Tags

Type your tag names separated by a space and hit enter

Etiology of community-acquired pneumonia in hospitalized children in northern Taiwan.
Pediatr Infect Dis J. 2012 Nov; 31(11):e196-201.PI

Abstract

BACKGROUND

Pneumonia is the leading reason for hospitalization in children. The heptavalent pneumococcal conjugate vaccine was introduced in Taiwan in October 2005. There has been no comprehensive study of the etiology of childhood community-acquired pneumonia (CAP), either in the pre- or postpneumococcal conjugate vaccine era, in Taiwan.

METHODS

From August 2001 to July 2002, consecutive children admitted to a teaching hospital with radiologically confirmed CAP were prospectively enrolled. The following were considered indicative of infection when positive: blood or pleural effusion bacterial culture or urinary Streptococcus pneumoniae antigen test (Binax NOW), direct immunofluorescent antigen test for Chlamydia species and viruses, virus isolation and identification and viral, mycoplasmal or chlamydial serologic tests.

RESULTS

A total of 209 children were included, and 102 children (48.8%) were male. Patients' ages ranged from 7 months to 16 years with a median of 4 years and 3 months. The combined tests identified at least 1 etiologic agent in 85.6% of all cases, including typical bacterial pathogens in 88 cases (42.1%; 86 S. pneumoniae, 1 methicillin-resistant Staphylococcus aureus and 1 Mycobacterium tuberculosis), Mycoplasma pneumoniae in 77 cases (36.8%), Chlamydia species in 24 cases (11.5%), viral etiology in 86 cases (41.1%) and mixed viral-bacterial infections in 69 cases (33%). Children with S. pneumoniae infection were significantly younger than those with Mycoplasma pneumoniae infection (P = 0.0055) or unknown etiology (P = 0.0140).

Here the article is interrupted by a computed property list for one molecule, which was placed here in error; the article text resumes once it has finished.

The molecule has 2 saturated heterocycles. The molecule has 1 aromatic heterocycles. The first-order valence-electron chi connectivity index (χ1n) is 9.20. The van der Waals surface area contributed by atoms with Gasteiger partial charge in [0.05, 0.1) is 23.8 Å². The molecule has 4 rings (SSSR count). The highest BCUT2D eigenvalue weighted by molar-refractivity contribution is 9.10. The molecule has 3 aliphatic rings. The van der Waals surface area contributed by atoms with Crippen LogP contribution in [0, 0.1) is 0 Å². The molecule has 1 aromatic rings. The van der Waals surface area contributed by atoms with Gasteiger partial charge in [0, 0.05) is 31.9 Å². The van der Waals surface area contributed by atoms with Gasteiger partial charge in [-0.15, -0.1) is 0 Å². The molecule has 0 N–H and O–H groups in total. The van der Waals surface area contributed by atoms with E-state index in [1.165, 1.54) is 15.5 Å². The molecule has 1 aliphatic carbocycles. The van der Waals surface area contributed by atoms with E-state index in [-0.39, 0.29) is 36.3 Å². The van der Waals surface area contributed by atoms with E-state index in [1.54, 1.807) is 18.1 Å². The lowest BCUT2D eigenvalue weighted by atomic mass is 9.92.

CONCLUSION

S. pneumoniae, Mycoplasma pneumoniae and viruses were equally common etiologic agents of childhood CAP in Taiwan. Frequent coinfection increased the difficulty of both predicting the responsible organisms and choosing empiric antibiotics for the management of pediatric CAP.

Authors+Show Affiliations

Division of Pediatric Infectious Diseases, Chang Gung Memorial Hospital, Taiwan.No affiliation info availableNo affiliation info availableNo affiliation info availableNo affiliation info availableNo affiliation info availableNo affiliation info availableNo affiliation info availableNo affiliation info availableNo affiliation info available

Pub Type(s)

Journal Article
Research Support, Non-U.S. Gov't

Language

eng

PubMed ID

22935863

Citation

Chen, Chih-Jung, et al. "Etiology of Community-acquired Pneumonia in Hospitalized Children in Northern Taiwan." The Pediatric Infectious Disease Journal, vol. 31, no. 11, 2012, pp. e196-201.
Chen CJ, Lin PY, Tsai MH, et al. Etiology of community-acquired pneumonia in hospitalized children in northern Taiwan. Pediatr Infect Dis J. 2012;31(11):e196-201.